Netflix Review: Team Foxcatcher

Published on July 7th, 2016 in: Current Faves, Documentaries, Movie Reviews, Movies, Netflix Reviews, Reviews, Sports, True Crime |

By Tyler Hodg


The chilling story of “philanthropist” John du Pont and his shocking murder of Dave Shultz is eerily depicted in the Netflix original documentary, Team Foxcatcher. The story was previously fictionalized in the five-time Academy Award-nominated film simply titled Foxcatcher.

This Jon Greenhalgh-directed documentary plays out like a ticking time bomb. There is a looming sense of danger, and anticipation is built beautifully through a linear retelling of the life of du Pont, and incidents leading up to the murder of wrestler and friend Dave Shultz at his athletic sanctuary of Foxcatcher Farm.

The massive piece of land that du Pont owned was home to a variety of different athletes, their families, and even law enforcement. The film initially depicts a utopian-like society, but from the get-go, the living situation comes across in a cult-like manner. Although the residents of the estate appear to be normal, the image and story of du Pont is a clear indication that this man felt untouchable, and had severe mental health issues.

There is one short scene in particular that demonstrates the usual – and eventually deadly – mannerisms of the Team Foxcatcher figurehead. Home video shows du Pont’s cold eyes staring into a camera for roughly five seconds – but what feels like an eternity – as he responds to a question about what the team will do at an upcoming tournament with the repetition of the word “kill.”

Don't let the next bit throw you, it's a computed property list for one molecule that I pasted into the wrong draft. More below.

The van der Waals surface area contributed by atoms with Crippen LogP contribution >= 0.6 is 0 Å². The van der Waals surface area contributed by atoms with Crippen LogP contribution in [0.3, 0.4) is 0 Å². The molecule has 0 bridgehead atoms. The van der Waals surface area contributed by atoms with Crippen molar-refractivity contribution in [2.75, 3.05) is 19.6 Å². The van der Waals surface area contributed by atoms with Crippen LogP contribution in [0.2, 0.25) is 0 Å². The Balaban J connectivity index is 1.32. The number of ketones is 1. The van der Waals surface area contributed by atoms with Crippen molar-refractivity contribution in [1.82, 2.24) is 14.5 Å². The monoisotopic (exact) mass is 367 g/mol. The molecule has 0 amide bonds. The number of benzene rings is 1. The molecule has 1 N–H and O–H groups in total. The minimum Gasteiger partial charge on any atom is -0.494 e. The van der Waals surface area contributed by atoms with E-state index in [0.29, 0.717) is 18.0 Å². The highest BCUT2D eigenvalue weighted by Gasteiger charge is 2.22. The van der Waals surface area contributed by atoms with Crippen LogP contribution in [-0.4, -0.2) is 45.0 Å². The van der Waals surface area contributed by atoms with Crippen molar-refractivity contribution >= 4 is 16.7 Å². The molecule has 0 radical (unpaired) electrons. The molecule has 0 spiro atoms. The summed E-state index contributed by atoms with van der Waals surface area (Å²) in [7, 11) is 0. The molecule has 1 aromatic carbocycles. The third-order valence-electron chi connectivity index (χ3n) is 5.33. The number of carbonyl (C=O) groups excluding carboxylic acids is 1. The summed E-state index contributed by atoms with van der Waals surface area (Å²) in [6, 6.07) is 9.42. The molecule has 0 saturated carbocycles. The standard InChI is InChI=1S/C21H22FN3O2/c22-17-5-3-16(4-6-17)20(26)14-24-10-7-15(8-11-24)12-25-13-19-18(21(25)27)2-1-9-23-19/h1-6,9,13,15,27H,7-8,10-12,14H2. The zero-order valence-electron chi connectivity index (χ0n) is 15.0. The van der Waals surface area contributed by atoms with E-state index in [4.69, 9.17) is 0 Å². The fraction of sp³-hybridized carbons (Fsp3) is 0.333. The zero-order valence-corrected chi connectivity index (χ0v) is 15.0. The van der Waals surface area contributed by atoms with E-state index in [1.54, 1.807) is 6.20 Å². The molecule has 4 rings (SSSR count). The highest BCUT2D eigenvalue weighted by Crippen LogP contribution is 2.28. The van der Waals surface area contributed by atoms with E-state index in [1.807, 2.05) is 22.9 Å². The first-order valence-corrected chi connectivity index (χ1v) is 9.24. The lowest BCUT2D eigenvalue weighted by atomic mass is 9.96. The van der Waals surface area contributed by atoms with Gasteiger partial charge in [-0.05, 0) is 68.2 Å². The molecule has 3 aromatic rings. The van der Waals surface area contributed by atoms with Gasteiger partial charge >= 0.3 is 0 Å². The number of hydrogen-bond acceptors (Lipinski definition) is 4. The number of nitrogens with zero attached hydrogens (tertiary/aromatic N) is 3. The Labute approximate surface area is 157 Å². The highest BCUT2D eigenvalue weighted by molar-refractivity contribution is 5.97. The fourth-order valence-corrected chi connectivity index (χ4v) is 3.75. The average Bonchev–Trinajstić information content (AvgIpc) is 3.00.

The picture painted of du Pont and Shultz is riveting, but one aspect that the documentary fails to represent is the perspective of the former – possibly due in large to the fact that he was incarcerated from 1996 until his death in 2010. There are brief moments that touch upon his childhood and possible origin of mental illness, but not enough screen time is spent developing a more well-rounded representation of the killer.

Through interviews with those involved in the situation, the film gives a fairly complete and comprehensive illustration of life on the farm, the psyche of du Pont, and the moments that resulted in near 50-hour standoff with police. The events depicted in Team Foxcatcher affected a wide range of people, and are a reminder of the horrors that exist in the world.

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